Mary Hinkson

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Mary Hinkson

Mary De Haven Hinkson (March 16, 1925 – November 26, 2014) was an African American dancer and choreographer known for breaking racial boundaries throughout her dance career in both modern and ballet techniques. She is best known for her work as a member of the Martha Graham Dance Company.

Early life/career[edit]

Hinkson was born in Philadelphia, Pennsylvania in 1925.[1] Hinkson studied Dalcroze technique in a high school eurythmics class, as well as Native American dance forms at summer camp.[2] However, she did not receive formal dance training until enrolling at the University of Wisconsin, where she studied with Margaret H'Doubler. It was at H'Doubler encouragement that she first saw the Martha Graham Dance Company when they performed in Wisconsin in the 1940s.[2]

In 1951, she was chosen to perform in a demonstration by Martha Graham because of her exceptional talent. This demonstration included works from Dark Meadows, Diversion of Angels, and Sarabande. After this performance, her talents were recognized by Martha Graham and she was asked to join the Martha Graham Dance Company, which was sponsored by the B. de Rothschild Foundation and opened April 13, 1953 at the Alvin Theater. Hinkson was a part of the American Modern Dance Company at the beginning of her career. During her career, Hinkson performed in many pieces. These include Bluebeard's Castle, Clytemnestra, Deaths and Entrances,Cave of the Heart, Ardent Song, Acrobats of God, Phaedra, Canticle for Innocent Comedians, Carmina Burana, The Figure in the Carpet, and Circe.[citation needed]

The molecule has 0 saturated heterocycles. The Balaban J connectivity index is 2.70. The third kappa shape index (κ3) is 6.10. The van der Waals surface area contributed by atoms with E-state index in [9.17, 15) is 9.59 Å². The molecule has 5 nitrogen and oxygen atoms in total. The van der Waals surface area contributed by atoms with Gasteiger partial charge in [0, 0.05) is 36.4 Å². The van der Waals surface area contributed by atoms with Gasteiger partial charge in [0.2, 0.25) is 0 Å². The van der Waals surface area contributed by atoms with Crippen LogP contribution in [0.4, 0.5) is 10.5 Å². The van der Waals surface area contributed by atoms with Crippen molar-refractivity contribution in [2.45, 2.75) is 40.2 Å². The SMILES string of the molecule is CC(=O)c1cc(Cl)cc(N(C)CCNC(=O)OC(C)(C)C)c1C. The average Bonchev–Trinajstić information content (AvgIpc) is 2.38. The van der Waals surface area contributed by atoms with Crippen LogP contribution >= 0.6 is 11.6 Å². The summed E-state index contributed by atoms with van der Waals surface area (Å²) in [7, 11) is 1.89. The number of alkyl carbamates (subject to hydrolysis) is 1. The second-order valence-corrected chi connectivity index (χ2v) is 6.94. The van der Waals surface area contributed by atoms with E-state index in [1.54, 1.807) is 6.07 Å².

In 1953, Hinkson achieved the title of principal dancer in Bluebeard’s Castle at the New York City Opera in 1953. Additionally, she was asked to audition for Balanchine's Figure in the Carpet in 1960. Although she was in many productions, she was not able to attend the company's Asian tour in 1956 because of her wedding that year. She and her husband, Julien Jackson and in 1958 had their only child, a daughter, Jennifer. Hinkson' performance in Circe, which opened in London in 1963, was created for her by Graham.[citation needed]

Hinkson also worked with Alvin Ailey and Harry Belafonte. She also taught at Juilliard School of Music, Dance Theatre of Harlem, and the Ailey School. In November 1973, Hinkson had an argument with Graham and ended up leaving the company for good. Though she left the Martha Graham Dance Company at age 48, she continued to be involved with dance by teaching around the world until her retirement. She died of pulmonary fibrosis in Manhattan in 2014, aged 89.[3]

References[edit]

  1. ^ "Mary Hinkson". Notable Black American Women. Biography in Context. Gale. Retrieved May 12, 2014. 
  2. ^ a b Eichenbaum, Rose (2008). The Dancer Within: Intimate Conversations with Great Dancers. Middletown, CT: Wesleyan University Press. p. 65. 
  3. ^ Obituary, nytimes.com, November 30, 2014; accessed December 1, 2014.

Sources[edit]

  • Allen, Zita. "A Conversation Between Two Dance Legends: Judith Jamison and Mary Hinkson", New York Amsterdam News, February 1, 2007.
  • Eichenbaum, Rose, and Aron Hirt-Manheimer (eds.) The Dancer Within: Intimate Conversations with Great Dancers. Middletown, CT: Wesleyan UP (2008).
  • Mary Hinkson Dances Way Toward Roadway by Tour", Pittsburgh Courier; accessed July 5, 2013.
  • Mary Hinkson profile, ENCYCLOPEDIA OF AFRICAN-AMERICAN CULTURE AND HISTORY. 5 vols. Macmillan, 1996; reprinted by permission of Gale Group.
  • "Mary Hinkson in New Ballet Role", Philadelphia Tribune; accessed July 5, 2013.
  • "Mary Hinkson Leaves City Opera Company", Philadelphia Tribune; accessed July 5, 2013.
  • Tracy, Robert, Goddess: Martha Graham's Dancers Remember. New York: Limelight Editions (1997).